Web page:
One-woman show mapping a personal fascination with the Virgin Mary to be shown in Derry
Derry-born spoken word artist, multi-media artist and theatre maker Mel Bradley is taking her one-woman play to Echo Echo Studios on Thursday.
Viewed through the lens of a displaced woman from a Protestant/Unionist background who has spent more of her life living in Nationalist areas, ‘For The Love of Mary’ is a one-woman show mapping a personal fascination with the Virgin Mary and her lost humanity, rediscovered in the stories shared by women living in Ireland.
Mel said: "Originally, this project was going to be almost like a documentary, where I would meet with people through Zoom and hear their stories. Then, it became a realisation that my pursuit for Mary came from something that was far, far deeper. So, it’s now my journey to find Mary through these women. It’s very autobiographical. I talk about my Unionist upbringing and about my father being in the RUC. I lived in the Fountain with my mother and in 1996, Drumcree happened and we were put out of our home and rehomed in the Brandywell. I was completely displaced from my identity and had to create a new identity. I talk about having to find and listen to the stories of other people in another community, in another life, in another culture, that was completely alien to what I knew. I learned the stories of women, because it was always women that I sat with in the Women’s Aid refuge, who shared their table with me and their food. When I lived in the Brandywell, I had been there for about a year when I got a knock on the door and the nextdoor neighbour told me, “you’ve been here for a year now and you haven’t had a drink with us. You get up them stairs, get some shoes on you and come in and sit down with us.”
"I knew nothing of Bloody Sunday. I knew nothing of the troubles from the other side. When we stop an dlisten, the stories that uncover parts of ourselves offer healing and a chance to connect in a way we never thought we could. So, the play is about this, almost misappropriated figure, that is used in such a way that diminishes womanhood on all sides. From a Protestant side, she’s nothing but a woman who gave birth to Jesus – he’s everything. On the Catholic side, she’s this perfect embodiment of motherhood and this idea that we never, ever live up to. So, here in Ireland we’re faces with two sides of one coin and that coin says that women are nothing. So, when I set out to do this, I wanted to show how important the stories of women are. Women’s stories never get told and I wanted to give them certain stage.
“The play is inspired by real life stories, so one story is inspired by two women who I interviewed, who both brought up the Wedding at Cana, where Jesus turned the water into wine. They’re both super grounded and amazing women so one character is based on both of them. There’s another character who’s based on a woman who was in a mother and baby home, Marianvale, and it’s based on her experience there. I was blown away by her story and her compassion - she wasn’t angry. You have an idea in your head of how someone who was in that situation is going to be and it wasn’t like that. That threw me, how overwhelming her compassion was. Then, there’s Wee Megan. Wee Megan is my favourite character that I’ve ever got to play because she’s about every woman who wanted to be Mary in the school Nativity play. The story is a friend who was super excited because she was the only one in her school who actually knew the nativity story and she wanted to be Mary. She then found out that Mary doesn’t actually have any lines. Megan draws on things from me when I was a child because I was always an angel in the play. I always had to wear the stupid tinsel. You start to realise, then, that Mary really doesn’t have a voice and you never get to actually hear what she has to say.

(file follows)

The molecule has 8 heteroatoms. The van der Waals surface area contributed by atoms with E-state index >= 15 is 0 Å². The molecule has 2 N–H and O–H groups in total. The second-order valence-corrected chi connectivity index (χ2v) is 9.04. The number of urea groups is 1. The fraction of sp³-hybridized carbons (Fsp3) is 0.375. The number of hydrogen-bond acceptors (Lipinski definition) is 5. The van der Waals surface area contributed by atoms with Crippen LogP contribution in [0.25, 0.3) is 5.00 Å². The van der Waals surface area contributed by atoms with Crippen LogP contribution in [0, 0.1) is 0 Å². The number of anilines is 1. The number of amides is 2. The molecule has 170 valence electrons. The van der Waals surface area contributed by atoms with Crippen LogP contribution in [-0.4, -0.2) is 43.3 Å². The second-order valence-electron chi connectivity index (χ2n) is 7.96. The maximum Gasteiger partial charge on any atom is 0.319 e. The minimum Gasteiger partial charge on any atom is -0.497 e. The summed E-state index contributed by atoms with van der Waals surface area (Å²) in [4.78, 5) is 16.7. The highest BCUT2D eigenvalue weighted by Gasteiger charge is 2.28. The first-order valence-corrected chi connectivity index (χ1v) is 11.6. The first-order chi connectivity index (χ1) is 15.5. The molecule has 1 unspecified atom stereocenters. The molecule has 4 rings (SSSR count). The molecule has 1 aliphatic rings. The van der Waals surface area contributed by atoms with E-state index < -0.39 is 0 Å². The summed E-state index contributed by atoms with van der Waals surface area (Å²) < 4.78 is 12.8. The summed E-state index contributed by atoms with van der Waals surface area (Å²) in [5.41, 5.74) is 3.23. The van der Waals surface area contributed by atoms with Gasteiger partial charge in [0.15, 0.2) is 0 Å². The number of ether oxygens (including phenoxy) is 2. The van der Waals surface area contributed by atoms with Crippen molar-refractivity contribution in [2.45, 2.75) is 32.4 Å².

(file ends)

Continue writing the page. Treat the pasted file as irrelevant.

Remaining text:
"The final piece is Mary actually talking and it’s Mary’s prayer to the women of Ireland about all of the atrocities that have been committed in her name and her complicit nature in it of being silent and not intervening. That part is entirely as Gaeilge.
"A friend of mine came to see the show with his partner and afterwards, he said that he enjoyed the play but that he’s not my target audience. But he is. This is stuff that women already know. We need men to hear this and it’s not that we’re asking you for a solution, it’s not that we’re asking you to be a saviour or to do anything other than give space and listen.
"The play will be going on tour next year, which is nice because it’s the 25th anniversary of the Good Friday Agreement, it’s the 40th anniversary of the 8th amendment and the 5th of the Repeal the 8th. It’s also the 50th anniversary of the Employment of Married Women in the Civil Service Act. There’s so many anniversaries which relate to things that come up in the show.”
For the Love of Mary will be shown on Thursday, October 6 in Echo Echo Studios and tickets are available here.